In the last edition, we touched on the fact that marketing is at the heart of any business success, as well as being an ever-present management function. A business basically is in existence because it has customers, and this further underscores the point that marketing is at the heart of business, as it involves the acquisition, maintenance and management of a firm’s relationship with customers.
Management gurus say that marketing is too important to be left for marketing. Great and successful companies have very often had CEOs who take on the role of Chief Marketing Officers.
Moreover, the marketing function is driven by some concepts and principles, irrespective of the product (services, places, ideas, persons, etc.) involved, and this includes pharmaceuticals. We have examined and explained the following concepts:
NEED: It is considered as a state of deprivation or lack, or an absence felt or observed by human beings.
WANT: This is the exact form that our needs take in the process of fulfilling it, and is shaped by culture and individual personality.
DEMAND: This refers to want backed by buying power.
CUSTOMER VALUE AND SATISFACTION EXPECTATIONS: Value is considered to be the most exact measure of satisfaction.
EXCHANGE AND TRANSACTION: Exchange is the act of obtaining a desired item from someone by offering something in return, while transaction is trading between two parties that involves at least two things of value, agreed-upon conditions, a time of agreement, and a place of agreement.
MARKET: This comprises the actual and potential buyers of a product.
We will now proceed to look at other concepts, principles and issues that are necessary for understanding of marketing, branding and marketing management. Before we go on, lets illuminate the concept of market with the figure below:
Value chain and delivery network: Value chain is a series of departments, associated firms and service providers that carry out value-creating activities to design, produce, market, deliver, and support a firm’s products while value delivery network is made up of the company, suppliers, distributors, and, ultimately, customers who partner with one another to improve the performance of the entire system. Thus, while marketing influences its ecosystem, it is inexorably being influence in turn by its ecological system.
Product. The product is anything that can be offered in a market for attention, acquisition, use, or consumption that might satisfy a need or want. It takes many forms. For instance, it may take the form of service (activities, benefits, or satisfaction offered for sale and are essentially intangible and don’t result in the ownership of anything), or experiences (what buying the product or service will do for the customer or what it makes the consumer feel). All in all, a product to a customer is seen as the complex bundles of benefits that satisfy their needs.
Price. Price covers the actual amount the end user is expected to pay for a product. More accurately, it is the cost the customer bears to enjoy the bundle of benefit offered by the product; that is, price offered, and the collateral costs of acquisition like, energy, opportunity cost, time used in the process of acquisition, etc. This is linked to what the perceived value of the product is to the customer, rather than an objective costing of the product on offer.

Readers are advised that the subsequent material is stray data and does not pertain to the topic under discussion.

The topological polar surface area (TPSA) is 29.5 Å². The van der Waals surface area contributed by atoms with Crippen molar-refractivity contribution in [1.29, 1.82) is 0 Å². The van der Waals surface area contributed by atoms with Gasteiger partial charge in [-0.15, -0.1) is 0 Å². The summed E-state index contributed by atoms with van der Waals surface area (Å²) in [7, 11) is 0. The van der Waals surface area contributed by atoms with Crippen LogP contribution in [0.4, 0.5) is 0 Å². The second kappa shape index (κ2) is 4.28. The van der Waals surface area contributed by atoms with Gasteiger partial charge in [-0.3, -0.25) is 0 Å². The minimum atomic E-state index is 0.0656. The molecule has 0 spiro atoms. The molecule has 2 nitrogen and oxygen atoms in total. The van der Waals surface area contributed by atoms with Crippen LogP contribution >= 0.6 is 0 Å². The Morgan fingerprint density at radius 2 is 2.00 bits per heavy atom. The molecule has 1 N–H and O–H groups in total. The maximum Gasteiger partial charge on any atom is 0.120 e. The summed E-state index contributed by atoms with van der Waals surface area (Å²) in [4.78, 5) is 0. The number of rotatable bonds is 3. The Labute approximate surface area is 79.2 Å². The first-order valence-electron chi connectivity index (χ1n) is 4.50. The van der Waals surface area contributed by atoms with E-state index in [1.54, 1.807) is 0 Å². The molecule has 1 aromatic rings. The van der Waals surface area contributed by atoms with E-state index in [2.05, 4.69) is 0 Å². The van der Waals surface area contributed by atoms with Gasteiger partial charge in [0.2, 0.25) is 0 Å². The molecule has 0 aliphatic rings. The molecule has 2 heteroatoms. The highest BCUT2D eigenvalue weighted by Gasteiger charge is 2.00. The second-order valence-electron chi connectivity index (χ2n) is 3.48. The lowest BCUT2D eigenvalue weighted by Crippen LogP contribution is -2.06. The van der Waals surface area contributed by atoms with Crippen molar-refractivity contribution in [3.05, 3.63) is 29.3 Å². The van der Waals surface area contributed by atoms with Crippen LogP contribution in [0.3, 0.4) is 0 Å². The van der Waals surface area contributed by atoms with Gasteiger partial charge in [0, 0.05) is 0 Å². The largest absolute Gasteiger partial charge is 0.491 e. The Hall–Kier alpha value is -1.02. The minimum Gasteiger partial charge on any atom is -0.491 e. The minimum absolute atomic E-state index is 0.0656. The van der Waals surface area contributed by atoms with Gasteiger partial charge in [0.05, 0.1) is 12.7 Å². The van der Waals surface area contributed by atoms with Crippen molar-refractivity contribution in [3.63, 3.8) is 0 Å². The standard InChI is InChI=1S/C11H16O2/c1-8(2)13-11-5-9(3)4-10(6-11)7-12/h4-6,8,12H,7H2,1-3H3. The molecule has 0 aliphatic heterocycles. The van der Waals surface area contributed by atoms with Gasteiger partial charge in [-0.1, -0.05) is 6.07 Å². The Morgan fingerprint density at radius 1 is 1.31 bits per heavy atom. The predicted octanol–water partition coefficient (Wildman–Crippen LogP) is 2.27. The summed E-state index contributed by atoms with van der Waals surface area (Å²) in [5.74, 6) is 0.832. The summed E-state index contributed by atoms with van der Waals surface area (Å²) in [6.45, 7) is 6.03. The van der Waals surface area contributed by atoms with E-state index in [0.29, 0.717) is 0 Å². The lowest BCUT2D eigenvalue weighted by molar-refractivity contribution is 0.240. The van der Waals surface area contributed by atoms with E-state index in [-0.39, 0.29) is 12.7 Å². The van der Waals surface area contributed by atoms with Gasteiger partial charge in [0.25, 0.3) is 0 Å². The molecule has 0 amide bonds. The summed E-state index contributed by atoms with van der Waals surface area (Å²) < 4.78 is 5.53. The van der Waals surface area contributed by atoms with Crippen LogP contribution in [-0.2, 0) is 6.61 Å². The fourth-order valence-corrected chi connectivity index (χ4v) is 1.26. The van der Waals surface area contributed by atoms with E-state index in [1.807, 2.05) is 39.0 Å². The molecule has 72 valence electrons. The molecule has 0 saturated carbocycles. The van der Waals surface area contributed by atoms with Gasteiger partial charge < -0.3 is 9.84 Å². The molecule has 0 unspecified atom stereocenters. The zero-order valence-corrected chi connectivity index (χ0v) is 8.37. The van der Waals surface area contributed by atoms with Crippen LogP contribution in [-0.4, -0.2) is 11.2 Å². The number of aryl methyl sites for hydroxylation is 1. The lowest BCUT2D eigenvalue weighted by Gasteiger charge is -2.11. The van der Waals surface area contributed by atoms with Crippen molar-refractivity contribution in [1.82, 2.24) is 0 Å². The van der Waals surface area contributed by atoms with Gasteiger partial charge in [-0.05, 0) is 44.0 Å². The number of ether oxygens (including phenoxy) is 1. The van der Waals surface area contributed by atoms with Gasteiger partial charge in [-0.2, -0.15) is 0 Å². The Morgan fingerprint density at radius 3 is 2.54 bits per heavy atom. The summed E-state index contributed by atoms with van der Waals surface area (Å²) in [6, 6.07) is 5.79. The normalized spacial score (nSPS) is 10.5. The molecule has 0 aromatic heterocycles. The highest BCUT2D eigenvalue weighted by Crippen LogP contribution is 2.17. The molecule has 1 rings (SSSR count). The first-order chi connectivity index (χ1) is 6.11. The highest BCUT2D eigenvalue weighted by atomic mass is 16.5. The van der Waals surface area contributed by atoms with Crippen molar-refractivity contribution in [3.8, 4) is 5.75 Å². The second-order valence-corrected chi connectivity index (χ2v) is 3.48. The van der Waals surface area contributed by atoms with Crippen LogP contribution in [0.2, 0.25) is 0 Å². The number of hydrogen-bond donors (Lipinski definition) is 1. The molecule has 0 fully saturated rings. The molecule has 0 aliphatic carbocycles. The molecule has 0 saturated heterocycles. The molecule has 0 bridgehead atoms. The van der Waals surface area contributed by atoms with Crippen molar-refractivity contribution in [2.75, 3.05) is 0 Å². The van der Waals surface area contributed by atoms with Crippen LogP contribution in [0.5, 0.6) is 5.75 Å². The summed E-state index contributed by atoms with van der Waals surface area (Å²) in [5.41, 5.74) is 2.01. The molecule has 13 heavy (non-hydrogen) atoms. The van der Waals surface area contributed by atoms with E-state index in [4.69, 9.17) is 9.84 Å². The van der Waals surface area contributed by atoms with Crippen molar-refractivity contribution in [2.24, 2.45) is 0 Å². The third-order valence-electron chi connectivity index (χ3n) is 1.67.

Place or placement has to do with where and how the product will be provided or made available to the customer. It is simply a matter of access and distribution is a key element of placement. How a product is accessed by the end user also needs to complement the rest of the product strategy.
Promotion. This is the communication and awareness creation for and about the product, price and placement and other things that the customer and potential customers need to know about the product. Promotion is just the communication aspect of the entire marketing function. This is about the best known of marketing activities and strategies. These may include advertising, sales promotions, special offers and public relations. Whatever the channel used, it is necessary for it to be suitable for the product, the price and the end user it is being marketed to.
Marketing mix. Marketing is sometimes defined as “putting the right product in the right place, at the right price, at the right time.” The use of a marketing mix is an excellent way to help ensure that “putting the right product in the right place,” will happen. The marketing mix is most commonly executed through the 4 Ps of marketing: Price, Product, Promotion, and Place. The relative and absolute “quantity” (read emphasis, amount of effort, level of importance) of each of the four Ps, depends on the product attributes, environment, price, target market, access strategy, cost, profitability, value, available resources, etc., and can be “mixed” in virtually infinitesimal ways and proportions. It is this idea that gave birth to “marketing mix”. Professionals see marketing mix as the specific/relative emphasis or proportion of the set of controllable tactical marketing tools—product, price, place, and promotion—that the firm “blends” to produce the response it wants in the target market.
Tunde Oyeniran, a Sales/Marketing Strategist, Selling/Sales Management Trainer and Personal Sales Coach is the Lead Consultant, Ekini White Tulip Consulting Limited, Lagos. We deliver Training, Recruitment, Online Medical Communications Service and Field Force Management Solutions Feedback. Channels 080-2960-6103 (SMS/WhatsApp) /firstname.lastname@example.org or You can download our 2021 Program Schedule at https://fb.me/EkiniWhiteTulipConsulting